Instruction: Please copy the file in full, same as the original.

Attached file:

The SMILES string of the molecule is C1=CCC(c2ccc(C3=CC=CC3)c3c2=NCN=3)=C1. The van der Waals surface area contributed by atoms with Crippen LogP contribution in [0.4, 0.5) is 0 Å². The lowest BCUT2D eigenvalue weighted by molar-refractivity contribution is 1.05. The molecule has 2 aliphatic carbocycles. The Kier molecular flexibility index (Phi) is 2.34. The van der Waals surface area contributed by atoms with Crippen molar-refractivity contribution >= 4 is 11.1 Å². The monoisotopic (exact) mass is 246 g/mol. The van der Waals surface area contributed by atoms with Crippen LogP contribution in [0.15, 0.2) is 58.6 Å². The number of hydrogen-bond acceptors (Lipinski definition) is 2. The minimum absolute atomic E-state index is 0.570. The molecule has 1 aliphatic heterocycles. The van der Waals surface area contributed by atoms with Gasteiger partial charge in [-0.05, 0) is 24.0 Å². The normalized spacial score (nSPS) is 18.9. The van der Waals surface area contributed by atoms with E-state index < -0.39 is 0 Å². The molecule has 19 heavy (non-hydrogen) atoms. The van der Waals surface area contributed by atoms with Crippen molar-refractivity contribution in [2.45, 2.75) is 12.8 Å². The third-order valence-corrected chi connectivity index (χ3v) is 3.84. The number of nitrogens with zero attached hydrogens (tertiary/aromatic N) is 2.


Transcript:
The SMILES string of the molecule is C1=CCC(c2ccc(C3=CC=CC3)c3c2=NCN=3)=C1. The van der Waals surface area contributed by atoms with Crippen LogP contribution in [0.4, 0.5) is 0 Å². The lowest BCUT2D eigenvalue weighted by molar-refractivity contribution is 1.05. The molecule has 2 aliphatic carbocycles. The Kier molecular flexibility index (Phi) is 2.34. The van der Waals surface area contributed by atoms with Crippen molar-refractivity contribution >= 4 is 11.1 Å². The monoisotopic (exact) mass is 246 g/mol. The van der Waals surface area contributed by atoms with Crippen LogP contribution in [0.15, 0.2) is 58.6 Å². The number of hydrogen-bond acceptors (Lipinski definition) is 2. The minimum absolute atomic E-state index is 0.570. The molecule has 1 aliphatic heterocycles. The van der Waals surface area contributed by atoms with Gasteiger partial charge in [-0.05, 0) is 24.0 Å². The normalized spacial score (nSPS) is 18.9. The van der Waals surface area contributed by atoms with E-state index < -0.39 is 0 Å². The molecule has 19 heavy (non-hydrogen) atoms. The van der Waals surface area contributed by atoms with Crippen molar-refractivity contribution in [2.45, 2.75) is 12.8 Å². The third-order valence-corrected chi connectivity index (χ3v) is 3.84. The number of nitrogens with zero attached hydrogens (tertiary/aromatic N) is 2.